I am a rule follower. I also like to know what the rules are, so I can break them. Stealthily, of course. But rules are what keeps society from going to hell in a handbasket, right? Traffic rules keep cars from running into each other or over pedestrians *Rome coff* . Please wash your hands before cooking my dinner, Mr. Guano Salesman. No hitting below the belt. No cutting in line.
Which is why I was particularly torqued off when I came across a blog post–in my WordPress reader no less–disdaining “Grammar purity” as a Ponzi scheme.* The essence of the argument is that “we” (English speaking-society) came up with the rules…. (ergo “we” can break them?) Dictionaries are arbiters of such rules, but looking in dictionaries shows that there is flexibility (ergo they aren’t really rules). Manuals such as The Chicago Manual of Style and the Associated Press Stylebook are “style guidelines, not grammar rules.”
These “rules” have shown impressive staying power. From cocktail parties to kitchen tables, these seemingly fascinating bits of grammar trivia have been repeated over and over, in some cases for centuries.
Too bad they’re not true.
Standard Written English is not just a Style Guide
Since I am such a lover of sport, I have been surprised this week by the lack of sensitivity displayed in multiple sport stories. No, I am not talking about the political correctness type of sensitivity but the fine tuning required for common sense and intelligence.
Les spectateurs de bicyclette sont stupides
Consider, for example, the Tour de France. I have one friend who is an avid follower of the event, who shrugs at basketball and disdains football, but whose eyes lit up last week describing the day when the riders went over massive amounts of cobblestones. Perusing last night’s updates with my friend in mind, imagine my surprise at googling “Tour de France” and seeing that the top suggested pairing included “tear gas.”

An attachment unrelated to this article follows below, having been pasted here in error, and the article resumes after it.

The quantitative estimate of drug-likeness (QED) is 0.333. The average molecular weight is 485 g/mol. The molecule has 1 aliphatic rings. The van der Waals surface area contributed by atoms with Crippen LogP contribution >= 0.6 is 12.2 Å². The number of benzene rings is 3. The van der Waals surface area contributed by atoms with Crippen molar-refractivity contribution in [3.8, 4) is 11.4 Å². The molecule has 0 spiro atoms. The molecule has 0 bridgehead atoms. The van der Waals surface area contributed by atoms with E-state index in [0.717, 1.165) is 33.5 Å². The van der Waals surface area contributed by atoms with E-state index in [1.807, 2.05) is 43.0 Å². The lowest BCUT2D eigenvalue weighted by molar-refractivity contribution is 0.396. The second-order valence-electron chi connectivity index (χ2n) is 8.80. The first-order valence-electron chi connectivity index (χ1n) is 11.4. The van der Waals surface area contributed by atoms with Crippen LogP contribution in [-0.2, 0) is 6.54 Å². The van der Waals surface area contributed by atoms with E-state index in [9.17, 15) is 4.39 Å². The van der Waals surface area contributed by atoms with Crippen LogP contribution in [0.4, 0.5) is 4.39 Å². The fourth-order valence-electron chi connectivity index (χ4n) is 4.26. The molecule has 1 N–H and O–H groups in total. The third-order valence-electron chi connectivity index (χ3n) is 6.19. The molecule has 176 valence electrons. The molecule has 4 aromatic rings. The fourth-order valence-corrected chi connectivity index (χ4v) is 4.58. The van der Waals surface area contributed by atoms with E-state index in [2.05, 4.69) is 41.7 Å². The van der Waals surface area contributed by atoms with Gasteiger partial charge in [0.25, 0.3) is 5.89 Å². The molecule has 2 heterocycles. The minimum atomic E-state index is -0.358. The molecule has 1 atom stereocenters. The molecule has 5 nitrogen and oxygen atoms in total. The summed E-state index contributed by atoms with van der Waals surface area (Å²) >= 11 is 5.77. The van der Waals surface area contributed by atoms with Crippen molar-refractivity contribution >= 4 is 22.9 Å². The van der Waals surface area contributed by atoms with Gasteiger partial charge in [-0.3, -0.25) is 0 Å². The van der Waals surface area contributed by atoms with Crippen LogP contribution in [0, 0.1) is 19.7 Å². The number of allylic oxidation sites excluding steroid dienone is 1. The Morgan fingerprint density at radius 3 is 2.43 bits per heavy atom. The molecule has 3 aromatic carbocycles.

My mom would often quote: How do I know what I mean until I see what I say? when we talked about writing around the dinner table. Which we did sometimes, oddball family that we were. That expression immediately came to mind when the lovely Mr. Fandango suggested a blog One-Word Challenge using the word “mean.” I take heart that I did not think about someone performing acts of cruelty, although I cringe slightly that I also didn’t consider anything statistical which, after all, is right up on my blog masthead.
But that’s writing, isn’t it? We don’t really control it.
It turns out E. M. Forster is the source of the original saying, and that he was misquoted. He said “think,” not “mean,” which is a curious distinction.
How can I tell what I think till I see what I say?
–E.M. Forster, Aspects of the Novel